Monday, January 16, 2012

Making Naan

If at first you don't succeed try, try again, right?

Are there any naan lovers out there? When I go to Indian restaurants, I'm as interested in the light, airy flat bread as I am the entrees.

So I decided to make it myself. I chose a recipe from what I thought was a reputable cookbook that highlighted various Asian cuisines. I was both heartened by and suspicious of the lack of yeast in the recipe. Instead, it called for baking powder and baking soda. I should have stopped right there. Our initial reactions are often the most accurate ones. I could have saved four cups of flour. But I pressed on.

The result was a tasteless, hard, oval of flat bread that was a bit revolting. I let me friends try it. They took one bite, make faces and refused more.

It took me a little while to work up the courage to try again. This time I invested in more online research for a credible recipe that used yeast. After reviewing several, I settled on one, featured on Manjula's Kitchen ( The site features vegetarian Indian food, including several bread recipes.

I made it yesterday and am delighted to report that the results were better than I expected! Obviously it's hard to make authentic naan without a tandoor oven. I used a pizza stone, which worked well. The naan was light, fluffy and flavorful.

I didn't use all the dough and stored the rest in the refrigerator. Much to my surprise, it came out great the next morning. Instead of boring wheat toast, I had naan with my eggs and bacon this morning. Delicious.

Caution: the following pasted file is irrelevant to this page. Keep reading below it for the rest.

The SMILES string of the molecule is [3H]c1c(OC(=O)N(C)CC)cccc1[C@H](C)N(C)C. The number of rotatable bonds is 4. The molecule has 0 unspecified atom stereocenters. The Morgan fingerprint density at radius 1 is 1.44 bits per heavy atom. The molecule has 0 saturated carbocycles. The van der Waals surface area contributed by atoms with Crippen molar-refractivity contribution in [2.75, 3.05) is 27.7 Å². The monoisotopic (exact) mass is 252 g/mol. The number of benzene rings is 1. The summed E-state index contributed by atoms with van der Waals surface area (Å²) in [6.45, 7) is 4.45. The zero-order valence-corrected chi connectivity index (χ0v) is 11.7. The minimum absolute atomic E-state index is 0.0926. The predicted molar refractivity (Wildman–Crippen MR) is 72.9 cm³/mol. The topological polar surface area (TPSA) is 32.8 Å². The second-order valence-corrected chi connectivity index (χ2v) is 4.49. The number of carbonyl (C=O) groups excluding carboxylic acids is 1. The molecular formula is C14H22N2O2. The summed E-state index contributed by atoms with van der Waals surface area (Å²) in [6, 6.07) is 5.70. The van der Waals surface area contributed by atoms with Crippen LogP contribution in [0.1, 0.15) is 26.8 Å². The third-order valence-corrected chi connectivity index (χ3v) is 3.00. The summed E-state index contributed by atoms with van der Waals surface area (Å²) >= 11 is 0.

Naan is traditionally cooked in a clay oven or “tandoor.” This recipe uses a regular home oven.

Makes 6 Naan.

Naan Bread


2 cups of All Purpose flour (Plain flour or maida)
1 teaspoon active dry yeast
1 teaspoon salt
1 teaspoon sugar
Pinch of baking soda
2 tablespoons of oil
2 1/2 tablespoons yogurt (curd or dahi)
3/4 cup lukewarm water

Also needed:

1 teaspoon of clear butter or ghee to butter the Naan
1/4 cup All Purpose flour for rolling


1. Dissolve active dry yeast

in lukewarm water

and let it sit for 10 minutes or until the mixture becomes frothy.

2. Add sugar, salt and baking soda to the flour and mix well.

3. Add the oil and yogurt mix, this will become crumbly dough.

4. Add the water/yeast mixture

and make into soft dough.Note: after dough rise will become little softer.

5. Knead until the dough is smooth. Cover the dough and keep in a warm place for 3-4 hours. The dough should almost be double in volume.

6. Heat the oven to 500 degrees with pizza stone for at least thirty minutes so stone is hot. Using a pizza stone will help to give naan close to same kind of heat as clay tandoor.

7. Next turn the oven to high broil.

8. Knead the dough for about two to three minutes and divide the dough into six equal parts.

9. Take each piece of dough, one at a time, and roll into 8-inch oval shape. Dust lightly with dry flour to help with the rolling.

10. Before putting the Naan in oven, lightly wet your hands and take the rolled Naan, and flip them between your palms and place onto your baking/pizza stone into the oven.

11. You can place about 2 Naan on the baking/pizza stone at a time. The Naan will take about 2 to 3 minutes to cook, depending upon your oven. After the Naan is baked(Naan should be golden brown color on top).

12. Take naan out of the oven and brush lightly with clear butter or ghee.

13. Wait 2 to 3 minutes before baking the next batch of naan. It gives oven the chance to get heated again to max.

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